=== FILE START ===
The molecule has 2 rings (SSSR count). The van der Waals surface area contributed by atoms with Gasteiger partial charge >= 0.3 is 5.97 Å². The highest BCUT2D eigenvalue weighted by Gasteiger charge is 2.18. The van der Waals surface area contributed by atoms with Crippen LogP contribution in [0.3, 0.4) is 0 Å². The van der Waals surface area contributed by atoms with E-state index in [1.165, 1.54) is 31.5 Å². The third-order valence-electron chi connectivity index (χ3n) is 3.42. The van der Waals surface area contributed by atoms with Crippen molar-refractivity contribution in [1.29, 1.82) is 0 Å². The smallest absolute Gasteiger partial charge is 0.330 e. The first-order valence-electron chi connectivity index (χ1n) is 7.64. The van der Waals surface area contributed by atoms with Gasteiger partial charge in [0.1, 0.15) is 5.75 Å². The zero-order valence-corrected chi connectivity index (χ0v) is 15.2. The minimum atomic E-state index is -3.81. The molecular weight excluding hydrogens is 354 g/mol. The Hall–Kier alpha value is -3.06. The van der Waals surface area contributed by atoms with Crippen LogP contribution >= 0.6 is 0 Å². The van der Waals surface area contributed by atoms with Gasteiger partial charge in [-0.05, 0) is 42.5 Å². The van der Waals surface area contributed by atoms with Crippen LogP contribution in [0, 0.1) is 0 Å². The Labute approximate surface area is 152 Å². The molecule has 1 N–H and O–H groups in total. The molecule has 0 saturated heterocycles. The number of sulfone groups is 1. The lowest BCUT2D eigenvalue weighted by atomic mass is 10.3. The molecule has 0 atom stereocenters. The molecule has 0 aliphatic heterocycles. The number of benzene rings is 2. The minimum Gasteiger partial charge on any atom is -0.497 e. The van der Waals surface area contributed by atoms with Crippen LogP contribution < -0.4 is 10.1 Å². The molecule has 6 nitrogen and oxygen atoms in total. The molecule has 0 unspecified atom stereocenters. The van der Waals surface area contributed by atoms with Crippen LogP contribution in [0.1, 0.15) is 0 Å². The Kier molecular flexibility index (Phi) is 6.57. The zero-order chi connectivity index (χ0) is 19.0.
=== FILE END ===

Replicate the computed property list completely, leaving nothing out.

The molecule has 2 rings (SSSR count). The van der Waals surface area contributed by atoms with Gasteiger partial charge >= 0.3 is 5.97 Å². The highest BCUT2D eigenvalue weighted by Gasteiger charge is 2.18. The van der Waals surface area contributed by atoms with Crippen LogP contribution in [0.3, 0.4) is 0 Å². The van der Waals surface area contributed by atoms with E-state index in [1.165, 1.54) is 31.5 Å². The third-order valence-electron chi connectivity index (χ3n) is 3.42. The van der Waals surface area contributed by atoms with Crippen molar-refractivity contribution in [1.29, 1.82) is 0 Å². The smallest absolute Gasteiger partial charge is 0.330 e. The first-order valence-electron chi connectivity index (χ1n) is 7.64. The van der Waals surface area contributed by atoms with Gasteiger partial charge in [0.1, 0.15) is 5.75 Å². The zero-order valence-corrected chi connectivity index (χ0v) is 15.2. The minimum atomic E-state index is -3.81. The molecular weight excluding hydrogens is 354 g/mol. The Hall–Kier alpha value is -3.06. The van der Waals surface area contributed by atoms with Crippen LogP contribution >= 0.6 is 0 Å². The van der Waals surface area contributed by atoms with Gasteiger partial charge in [-0.05, 0) is 42.5 Å². The van der Waals surface area contributed by atoms with Crippen LogP contribution in [0, 0.1) is 0 Å². The Labute approximate surface area is 152 Å². The molecule has 1 N–H and O–H groups in total. The molecule has 0 saturated heterocycles. The number of sulfone groups is 1. The lowest BCUT2D eigenvalue weighted by atomic mass is 10.3. The molecule has 0 atom stereocenters. The molecule has 0 aliphatic heterocycles. The number of benzene rings is 2. The minimum Gasteiger partial charge on any atom is -0.497 e. The van der Waals surface area contributed by atoms with Crippen LogP contribution < -0.4 is 10.1 Å². The molecule has 6 nitrogen and oxygen atoms in total. The molecule has 0 unspecified atom stereocenters. The van der Waals surface area contributed by atoms with Crippen LogP contribution in [0.1, 0.15) is 0 Å². The Kier molecular flexibility index (Phi) is 6.57. The zero-order chi connectivity index (χ0) is 19.0.